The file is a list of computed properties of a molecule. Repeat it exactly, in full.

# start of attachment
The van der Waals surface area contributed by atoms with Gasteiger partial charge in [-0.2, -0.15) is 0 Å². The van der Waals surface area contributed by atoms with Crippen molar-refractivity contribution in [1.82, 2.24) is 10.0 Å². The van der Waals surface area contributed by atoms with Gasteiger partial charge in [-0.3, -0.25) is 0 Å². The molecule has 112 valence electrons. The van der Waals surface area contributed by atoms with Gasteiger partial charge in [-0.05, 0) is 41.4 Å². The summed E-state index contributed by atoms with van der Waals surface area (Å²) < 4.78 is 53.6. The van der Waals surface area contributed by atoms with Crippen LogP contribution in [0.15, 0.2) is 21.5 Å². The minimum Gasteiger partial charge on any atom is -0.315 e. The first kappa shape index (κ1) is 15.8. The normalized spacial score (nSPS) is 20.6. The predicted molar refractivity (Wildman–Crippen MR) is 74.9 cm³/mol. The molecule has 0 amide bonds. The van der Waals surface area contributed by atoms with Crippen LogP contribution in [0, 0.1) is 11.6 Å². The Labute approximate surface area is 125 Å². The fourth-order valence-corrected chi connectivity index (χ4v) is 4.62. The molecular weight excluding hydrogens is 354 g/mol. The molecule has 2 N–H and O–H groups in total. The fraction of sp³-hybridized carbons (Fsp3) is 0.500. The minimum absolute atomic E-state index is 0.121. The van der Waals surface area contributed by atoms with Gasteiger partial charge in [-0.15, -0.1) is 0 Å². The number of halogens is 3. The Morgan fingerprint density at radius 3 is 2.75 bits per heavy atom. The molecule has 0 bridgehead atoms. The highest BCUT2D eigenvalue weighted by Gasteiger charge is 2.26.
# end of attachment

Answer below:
The van der Waals surface area contributed by atoms with Gasteiger partial charge in [-0.2, -0.15) is 0 Å². The van der Waals surface area contributed by atoms with Crippen molar-refractivity contribution in [1.82, 2.24) is 10.0 Å². The van der Waals surface area contributed by atoms with Gasteiger partial charge in [-0.3, -0.25) is 0 Å². The molecule has 112 valence electrons. The van der Waals surface area contributed by atoms with Gasteiger partial charge in [-0.05, 0) is 41.4 Å². The summed E-state index contributed by atoms with van der Waals surface area (Å²) < 4.78 is 53.6. The van der Waals surface area contributed by atoms with Crippen LogP contribution in [0.15, 0.2) is 21.5 Å². The minimum Gasteiger partial charge on any atom is -0.315 e. The first kappa shape index (κ1) is 15.8. The normalized spacial score (nSPS) is 20.6. The predicted molar refractivity (Wildman–Crippen MR) is 74.9 cm³/mol. The molecule has 0 amide bonds. The van der Waals surface area contributed by atoms with Crippen LogP contribution in [0, 0.1) is 11.6 Å². The Labute approximate surface area is 125 Å². The fourth-order valence-corrected chi connectivity index (χ4v) is 4.62. The molecular weight excluding hydrogens is 354 g/mol. The molecule has 2 N–H and O–H groups in total. The fraction of sp³-hybridized carbons (Fsp3) is 0.500. The minimum absolute atomic E-state index is 0.121. The van der Waals surface area contributed by atoms with Gasteiger partial charge in [-0.15, -0.1) is 0 Å². The number of halogens is 3. The Morgan fingerprint density at radius 3 is 2.75 bits per heavy atom. The molecule has 0 bridgehead atoms. The highest BCUT2D eigenvalue weighted by Gasteiger charge is 2.26.